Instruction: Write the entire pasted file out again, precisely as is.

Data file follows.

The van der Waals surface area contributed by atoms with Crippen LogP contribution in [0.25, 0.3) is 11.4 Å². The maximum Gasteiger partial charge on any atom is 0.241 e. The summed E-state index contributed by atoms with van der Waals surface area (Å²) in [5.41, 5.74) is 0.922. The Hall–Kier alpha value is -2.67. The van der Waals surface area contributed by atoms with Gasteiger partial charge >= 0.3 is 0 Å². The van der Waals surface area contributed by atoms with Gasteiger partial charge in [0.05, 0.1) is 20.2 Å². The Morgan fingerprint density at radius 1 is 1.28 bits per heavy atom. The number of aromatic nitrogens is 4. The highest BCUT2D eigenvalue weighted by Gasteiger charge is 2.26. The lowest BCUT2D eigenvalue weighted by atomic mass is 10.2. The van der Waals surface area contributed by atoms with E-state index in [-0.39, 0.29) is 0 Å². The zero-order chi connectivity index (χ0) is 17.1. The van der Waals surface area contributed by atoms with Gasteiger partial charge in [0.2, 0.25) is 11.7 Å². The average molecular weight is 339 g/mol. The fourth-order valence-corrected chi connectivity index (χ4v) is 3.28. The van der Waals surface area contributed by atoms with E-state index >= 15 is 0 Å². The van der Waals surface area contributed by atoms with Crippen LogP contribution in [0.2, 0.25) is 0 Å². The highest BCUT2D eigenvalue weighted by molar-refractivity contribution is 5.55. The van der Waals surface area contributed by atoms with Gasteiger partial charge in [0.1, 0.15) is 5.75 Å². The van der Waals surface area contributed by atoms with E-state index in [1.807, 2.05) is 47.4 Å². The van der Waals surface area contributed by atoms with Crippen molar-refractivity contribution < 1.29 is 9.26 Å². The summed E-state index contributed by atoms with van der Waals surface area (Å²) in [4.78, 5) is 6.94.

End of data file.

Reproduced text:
The van der Waals surface area contributed by atoms with Crippen LogP contribution in [0.25, 0.3) is 11.4 Å². The maximum Gasteiger partial charge on any atom is 0.241 e. The summed E-state index contributed by atoms with van der Waals surface area (Å²) in [5.41, 5.74) is 0.922. The Hall–Kier alpha value is -2.67. The van der Waals surface area contributed by atoms with Gasteiger partial charge >= 0.3 is 0 Å². The van der Waals surface area contributed by atoms with Gasteiger partial charge in [0.05, 0.1) is 20.2 Å². The Morgan fingerprint density at radius 1 is 1.28 bits per heavy atom. The number of aromatic nitrogens is 4. The highest BCUT2D eigenvalue weighted by Gasteiger charge is 2.26. The lowest BCUT2D eigenvalue weighted by atomic mass is 10.2. The van der Waals surface area contributed by atoms with E-state index in [-0.39, 0.29) is 0 Å². The zero-order chi connectivity index (χ0) is 17.1. The van der Waals surface area contributed by atoms with Gasteiger partial charge in [0.2, 0.25) is 11.7 Å². The average molecular weight is 339 g/mol. The fourth-order valence-corrected chi connectivity index (χ4v) is 3.28. The van der Waals surface area contributed by atoms with E-state index >= 15 is 0 Å². The van der Waals surface area contributed by atoms with Crippen LogP contribution in [0.2, 0.25) is 0 Å². The highest BCUT2D eigenvalue weighted by molar-refractivity contribution is 5.55. The van der Waals surface area contributed by atoms with Gasteiger partial charge in [0.1, 0.15) is 5.75 Å². The van der Waals surface area contributed by atoms with E-state index in [1.807, 2.05) is 47.4 Å². The van der Waals surface area contributed by atoms with Crippen molar-refractivity contribution < 1.29 is 9.26 Å². The summed E-state index contributed by atoms with van der Waals surface area (Å²) in [4.78, 5) is 6.94.